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Monday, September 24, 2018

Guest Commentary

MLK would be proud of change in society


On Aug. 28, 1963, Martin Luther King Jr. made famous the words “I have a dream” in his speech at the Lincoln Memorial during the March on Washington for civil rights.

King saw 1963 as a beginning, but in the year 2010 we still count many accomplishments as new beginnings.

For example, the 2008 election of Barack Obama as the first U.S. president of African ancestry gives us all a fresh start.

African-American historian and scholar John Hope Franklin called the election of Obama to the presidency the most historically significant American election of all time.

However, we must be reminded that Obama’s election could not have occurred without the political doors that were opened by the Voting Rights Act of 1965.

Along with the Civil Rights Act of 1964, the Voting Rights Act brought to the political table numerous African-American leaders, resulting in the creation of the Congressional Black Caucus — African-American leaders in numerous states who have given a voice to the working class, women and the poor of diverse persuasions.

If King could see America under Obama’s leadership, he would probably attribute such a feat to the activism of the leaders before and of his time.

He would understand that their sacrifices to the movement have not been in vain, and he would not be surprised by Obama’s election, because King understood the hope of the future when he said, “One day this nation will rise up and live out the true meaning of its creed.”

King would be pleased that Obama’s worldview is leading us in the direction of peace despite the steady aggression of terrorists.

He certainly would be pleased that another African-American had received the Nobel Peace Prize.

I believe that if King could see us now, he would be happy about the success of African-American college graduates.

He would seek out UH, which has one of the most culturally diverse student bodies in the U.S., to ask why is it that so many other college campuses do not seem to achieve a similarly diverse student population.

King would be pleased that a Hispanic woman, Associate Justice Sonia Sotomayor, now serves on the Supreme Court.

He would remind us that he was serious when he dreamed that Americans “will not be judged by the color of their skin but by (the) content of their character.”

King would be most pleased that an African-American made such an accomplishment possible.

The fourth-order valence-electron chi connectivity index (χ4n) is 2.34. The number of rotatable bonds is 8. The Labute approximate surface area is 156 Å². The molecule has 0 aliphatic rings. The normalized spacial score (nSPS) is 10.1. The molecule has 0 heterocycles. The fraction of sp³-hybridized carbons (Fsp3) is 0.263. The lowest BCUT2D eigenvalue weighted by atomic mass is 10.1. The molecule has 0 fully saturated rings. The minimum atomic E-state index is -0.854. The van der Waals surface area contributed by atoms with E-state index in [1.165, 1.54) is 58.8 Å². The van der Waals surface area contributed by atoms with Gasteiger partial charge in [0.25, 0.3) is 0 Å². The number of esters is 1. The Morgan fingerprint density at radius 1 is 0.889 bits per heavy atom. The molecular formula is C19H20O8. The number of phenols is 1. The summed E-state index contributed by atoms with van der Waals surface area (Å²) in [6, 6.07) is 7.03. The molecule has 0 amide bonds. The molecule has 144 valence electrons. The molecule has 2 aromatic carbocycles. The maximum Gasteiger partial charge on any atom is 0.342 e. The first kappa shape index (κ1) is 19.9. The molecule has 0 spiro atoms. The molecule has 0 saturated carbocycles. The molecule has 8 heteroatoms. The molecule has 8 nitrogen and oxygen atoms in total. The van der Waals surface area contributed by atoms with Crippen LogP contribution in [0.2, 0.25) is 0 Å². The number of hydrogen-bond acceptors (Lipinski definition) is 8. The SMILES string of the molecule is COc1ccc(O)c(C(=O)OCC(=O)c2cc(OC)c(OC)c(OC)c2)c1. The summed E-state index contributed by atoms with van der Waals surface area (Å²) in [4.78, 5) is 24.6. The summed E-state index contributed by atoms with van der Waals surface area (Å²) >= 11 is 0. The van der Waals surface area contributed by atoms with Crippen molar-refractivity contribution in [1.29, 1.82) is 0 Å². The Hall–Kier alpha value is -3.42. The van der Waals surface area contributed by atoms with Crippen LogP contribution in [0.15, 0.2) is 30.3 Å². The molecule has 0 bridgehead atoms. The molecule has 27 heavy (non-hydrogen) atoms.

However, King would probably not be pleased by the high number of African-Americans who are incarcerated.

The fact that a greater number of African-American males are imprisoned than are attending college would bring him despair.

King would also be discouraged by the high number of African-American males who are unemployed during this economic recession.

King had two daughters and a wife whom he dearly loved, and he would be pleased that Coretta Scott King kept his dream alive until her death in 2006.

On women’s issues, he would be disappointed that American women have not yet achieved equal pay.

Perhaps he would wonder why there are such a large number of households in some of our communities that are headed by women, especially since their pay rate is disproportionate to that of men.

As a person concerned for all Americans, King, if he could see us now, would not like it that approximately 50 percent of African-American youth cannot find employment, even during the summer months when they are not in school.

If King could see us now, he would find more things to be excited and pleased about than disappointed in.

Ultimately, since he was a man of very strong faith, King would still see so much hope in the progress that the U.S. has made in its stride to be a democracy for its entire people.

His faith and hope would push for greater things to come, because there is always room for improvement.

As the words to the old negro spiritual “We Are Climbing Jacob’s Ladder” hinted, “Every round goes higher, higher.”

Linda Reed is an associate professor of American history and may be reached at [email protected]


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